Your 10-second guide to today's Australian GDP report

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Australia will receive its latest economic report card this morning with the release of Q2 GDP.

After a less-than-stellar start to the year, economic growth is expected to accelerate sharply following a string of solid GDP inputs received in recent days. Some even think that growth will top 1% for the quarter.

If an increase is recorded, and it looks like it will, Australia’s run without experiencing a technical recession will stretch to 26 years.

Here’s the state of play.

  • In the first quarter of the year, real GDP expanded by 0.3%, seeing the year-on-year increase slow to just 1.7%, the weakest level since the September quarter of 2009.
  • Household consumption, government spending, non-dwelling construction and business inventories added to growth, offsetting declines in dwelling construction, government investment, business investment and net exports.
  • The increase in household consumption was helped by a further reduction in the household savings ratio which dropped to 4.7% from 5.1% in the December quarter.
  • Nominal GDP — capturing movements in both volumes and prices during the quarter — grew by 2.3% following a 3.2% surge in the final three months of 2017.
  • From a year earlier, it grew by 7.7%, the fastest increase in six years, driven by soaring commodity prices during the quarter.
  • Today, the opposite outcome is expected — real GDP is tipped to outperform nominal GDP during the quarter.
  • Of the 17 economists polled by Thomson Reuters, the median forecast is looking for an increase in real GDP of 0.9%, seeing the annual rate lift to 1.9%. Individual forecasts for quarterly growth range from 0.5% to 1.2%.
  • Household consumption, business investment, government spending and net exports are likely to add to growth, offsetting a decline in business inventories that will detract around 0.6 percentage points from growth.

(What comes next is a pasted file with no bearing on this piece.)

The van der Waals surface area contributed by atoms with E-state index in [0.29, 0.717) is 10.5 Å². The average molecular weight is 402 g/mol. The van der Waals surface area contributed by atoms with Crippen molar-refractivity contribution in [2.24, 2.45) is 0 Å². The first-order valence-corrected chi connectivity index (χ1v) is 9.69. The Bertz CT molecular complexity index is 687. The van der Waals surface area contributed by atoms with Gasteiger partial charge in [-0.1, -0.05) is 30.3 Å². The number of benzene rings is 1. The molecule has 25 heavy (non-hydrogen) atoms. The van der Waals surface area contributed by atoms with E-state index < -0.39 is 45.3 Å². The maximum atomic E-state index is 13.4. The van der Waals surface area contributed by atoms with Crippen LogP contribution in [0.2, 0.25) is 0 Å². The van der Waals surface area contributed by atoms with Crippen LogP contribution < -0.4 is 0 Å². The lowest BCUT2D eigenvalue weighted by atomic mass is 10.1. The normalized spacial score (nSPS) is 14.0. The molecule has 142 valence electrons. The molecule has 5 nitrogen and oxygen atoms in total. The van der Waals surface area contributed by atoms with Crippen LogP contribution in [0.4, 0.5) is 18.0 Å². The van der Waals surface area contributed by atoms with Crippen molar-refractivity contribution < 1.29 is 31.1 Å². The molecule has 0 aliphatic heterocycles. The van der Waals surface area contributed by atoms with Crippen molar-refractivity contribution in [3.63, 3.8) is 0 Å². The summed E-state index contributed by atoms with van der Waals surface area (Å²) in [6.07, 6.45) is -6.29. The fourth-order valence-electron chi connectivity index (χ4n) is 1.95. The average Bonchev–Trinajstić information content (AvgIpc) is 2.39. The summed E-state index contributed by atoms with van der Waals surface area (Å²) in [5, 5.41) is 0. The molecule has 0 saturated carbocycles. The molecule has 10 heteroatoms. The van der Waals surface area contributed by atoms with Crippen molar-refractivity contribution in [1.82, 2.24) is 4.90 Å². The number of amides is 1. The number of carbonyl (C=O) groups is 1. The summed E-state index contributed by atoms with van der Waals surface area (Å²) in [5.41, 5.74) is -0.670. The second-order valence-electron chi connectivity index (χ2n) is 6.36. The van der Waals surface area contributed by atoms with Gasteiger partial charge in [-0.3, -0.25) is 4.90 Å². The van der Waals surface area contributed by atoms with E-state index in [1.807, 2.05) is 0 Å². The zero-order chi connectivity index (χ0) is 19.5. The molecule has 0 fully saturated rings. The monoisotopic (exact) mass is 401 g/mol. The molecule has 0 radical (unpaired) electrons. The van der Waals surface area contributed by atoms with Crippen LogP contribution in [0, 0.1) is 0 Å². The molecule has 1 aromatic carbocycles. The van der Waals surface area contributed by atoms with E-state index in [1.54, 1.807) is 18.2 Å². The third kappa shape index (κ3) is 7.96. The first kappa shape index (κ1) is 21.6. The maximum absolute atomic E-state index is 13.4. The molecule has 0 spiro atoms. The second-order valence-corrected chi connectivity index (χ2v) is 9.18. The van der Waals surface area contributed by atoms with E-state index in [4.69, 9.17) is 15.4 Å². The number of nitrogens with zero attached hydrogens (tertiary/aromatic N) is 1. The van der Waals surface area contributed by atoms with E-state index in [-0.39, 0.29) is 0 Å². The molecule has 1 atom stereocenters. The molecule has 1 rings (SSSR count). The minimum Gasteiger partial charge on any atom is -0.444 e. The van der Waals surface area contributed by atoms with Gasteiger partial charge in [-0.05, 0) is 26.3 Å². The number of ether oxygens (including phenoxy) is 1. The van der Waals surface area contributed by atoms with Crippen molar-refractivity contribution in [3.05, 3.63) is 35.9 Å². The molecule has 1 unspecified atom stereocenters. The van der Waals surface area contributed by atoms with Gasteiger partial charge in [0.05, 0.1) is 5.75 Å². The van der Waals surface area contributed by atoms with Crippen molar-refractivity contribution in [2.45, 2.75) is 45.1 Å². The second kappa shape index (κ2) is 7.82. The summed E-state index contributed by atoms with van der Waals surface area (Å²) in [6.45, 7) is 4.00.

• Creating some uncertainty about the scale of the quarterly increase, and explaining the divergence in individual forecasts, household consumption expenditure — the largest part of the economy at around 60% — won’t be known until the report is released.
  • We already know that retail sales volumes — accounting for around a third of household consumption — jumped by a hefty 1.5% during the quarter.
  • The unknown is whether that increase was mirrored in, or detracted from, spending on services. The answer to that question will determine the scale of quarterly increase.
  • If there is a big increase in household consumption, there’ll be plenty of interest as to whether it was driven by a lift in employee earnings or a further decline in the level of household savings.
  • Nominal GDP is expected to slow sharply, reflecting a drop in commodity prices during the quarter. There’s no forecast offered for this measure but the CBA is looking for an increase of 0.2%, leaving it up 6.4% year-on-year.

The GDP report will be released at 11.30am AEST.

Business Insider will have all of the details once it hits the screens.

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